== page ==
I do not know if I have told you of a scheme which I have in my mind to help poor boys who are anxious to be priests. Before the war I came in contact with a number of very respectable lads and young men, whose one desire was to work for God and the salvation of souls, but who, for want of means, were not able to pursue their studies. I was able to help some of them and get them free places in America or England, with a couple at Mungret, but the number of applicants was far in excess of the resources.
One day having successfully negotiated or missed a couple of shells, I was struck instead by a happy idea. I was coming home on leave and made up my mind to make an experiment with my new idea, which was this. I gave a little talk to the Sodality of the Children of Mary in a certain convent in Dublin on the need for priests at the present time, and what a glorious work it was to help even a single lad to become one of the ‘Lord’s Anointed.’ I told them how many were longing for this honour, and suggested that they should adopt some poor boy and pay for his education until he was ordained. Two hundred girls subscribing 5/- a year would provide £50, more than enough for the purpose. I suggested that this money ought to be the result of some personal sacrifice, working overtime, making a hat or dress last longer, etc., but as a last resource they might collect the 5/- or some of it.
The idea was taken up most warmly: nearly all the money for this year is paid in, though the girls are nearly all factory hands, and the lucky boy will begin his college course in September. I am hoping when the cruel war is over to get the other convents to follow suit; for the scheme is simple and no great burden on any one, and is a ready solution of the financial difficulty and should bring joy to many a boy’s heart. Certain difficulties naturally suggest themselves, but I think we may safely count a little at least on our Blessed Lord’s help, since the work is being done for Him, and go on with confidence.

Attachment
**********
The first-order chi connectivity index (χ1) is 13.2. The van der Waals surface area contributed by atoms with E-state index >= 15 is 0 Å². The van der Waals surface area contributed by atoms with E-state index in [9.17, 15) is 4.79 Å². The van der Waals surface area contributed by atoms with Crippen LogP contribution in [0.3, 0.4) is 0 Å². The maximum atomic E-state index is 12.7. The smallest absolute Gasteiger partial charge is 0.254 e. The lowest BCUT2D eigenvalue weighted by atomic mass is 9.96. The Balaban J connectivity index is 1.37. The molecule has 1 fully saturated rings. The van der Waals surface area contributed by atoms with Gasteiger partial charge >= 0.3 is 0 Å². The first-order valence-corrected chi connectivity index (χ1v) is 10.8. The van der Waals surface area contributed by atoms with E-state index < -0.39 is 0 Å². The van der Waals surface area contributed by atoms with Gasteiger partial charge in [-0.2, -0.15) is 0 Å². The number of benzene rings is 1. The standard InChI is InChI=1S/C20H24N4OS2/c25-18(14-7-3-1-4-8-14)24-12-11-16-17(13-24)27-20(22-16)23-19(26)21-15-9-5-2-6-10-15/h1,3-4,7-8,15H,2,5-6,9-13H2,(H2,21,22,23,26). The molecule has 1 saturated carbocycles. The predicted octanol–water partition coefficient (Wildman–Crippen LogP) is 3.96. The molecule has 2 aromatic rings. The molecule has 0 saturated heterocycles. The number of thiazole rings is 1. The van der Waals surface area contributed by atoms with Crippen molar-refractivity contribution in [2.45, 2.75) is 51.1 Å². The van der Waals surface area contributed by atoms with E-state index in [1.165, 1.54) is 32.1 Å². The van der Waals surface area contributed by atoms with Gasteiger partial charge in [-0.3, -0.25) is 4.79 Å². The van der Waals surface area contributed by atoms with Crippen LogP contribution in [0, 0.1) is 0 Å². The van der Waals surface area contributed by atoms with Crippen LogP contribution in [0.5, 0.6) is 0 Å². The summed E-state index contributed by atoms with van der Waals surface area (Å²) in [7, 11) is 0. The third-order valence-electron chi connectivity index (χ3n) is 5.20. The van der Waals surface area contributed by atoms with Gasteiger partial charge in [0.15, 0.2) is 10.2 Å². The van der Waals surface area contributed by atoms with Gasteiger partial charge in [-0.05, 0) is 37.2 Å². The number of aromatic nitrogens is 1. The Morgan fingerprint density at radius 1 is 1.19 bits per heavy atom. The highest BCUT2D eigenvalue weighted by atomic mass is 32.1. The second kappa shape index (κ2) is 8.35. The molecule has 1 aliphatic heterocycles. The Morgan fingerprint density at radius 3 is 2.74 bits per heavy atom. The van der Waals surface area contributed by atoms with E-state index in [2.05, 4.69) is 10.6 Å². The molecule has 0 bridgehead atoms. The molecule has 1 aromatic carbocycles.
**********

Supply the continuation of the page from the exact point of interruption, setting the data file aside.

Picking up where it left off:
COMMENT: Fr Doyle wrote these words in a letter home to his father in July 1917, just three weeks before his death. How remarkable that, even in the midst of some of his darkest days in the war that he was planning future apostolic initiatives. It is even more extraordinary that he launched this initiative when on leave from the Front, when most other people would simply take life easy and enjoy a well earned rest.
Today is World Day of Prayer for Vocations. We all have a vocation in life, and our sanctity largely depends on our conformity with that vocation and our fulfilment of the duties that attach to that vocation.
However, this is a day when we specifically pray for priestly and religious vocations. That isn’t because the vocation to the married or single life aren’t important or aren’t valid paths to sanctity. They clearly are paths to great holiness if they are embraced with fidelity and generosity. Instead, we pray today for priestly and religious vocations because the Church needs these vocations and because Christ still calls people to follow Him in this special way and because this call is often harder to discern, harder to follow and harder to persevere with in the cultural context in which we live.
Fr Doyle was an enthusiastic and effective promoter of vocations. Not only did he provide spiritual direction for those discerning a call, he also provided practical help as well. In addition to the above mentioned fundraising schemes he also helped to place young women in convents. Specifically, found places in convents around the world (including America, Australia and South America) for women who could not find a suitable convent in Ireland. Let us remember that this was before the advent of the internet! Fr Doyle’s global efforts show the importance he placed on vocations.
Some of Fr Doyle’s most famous pamphlets were on vocations, and links to them can be found here.
Shall I be a Priest?
These pamphlets sold tens of thousands during his life, surpassing all expectations. What a consolation it must have been for him when he received letters from priests and nuns informing him that his writings helped them discern their true calling.
The power of Fr Doyle’s writing was still operating decades after his death. Recently I received a letter from a retired English priest. He reported that, when he was a soldier in the Second World War his chaplain gave him a copy of Shall I be a Priest, and that it was this pamphlet that set him on the road to the priesthood. He was ordained in 1953. Years later he met the chaplain again, and was informed that at least 11 other soldiers who had been given the pamphlet went on to become priests.
Perhaps Fr Doyle’s words are bearing fruit, even to this day…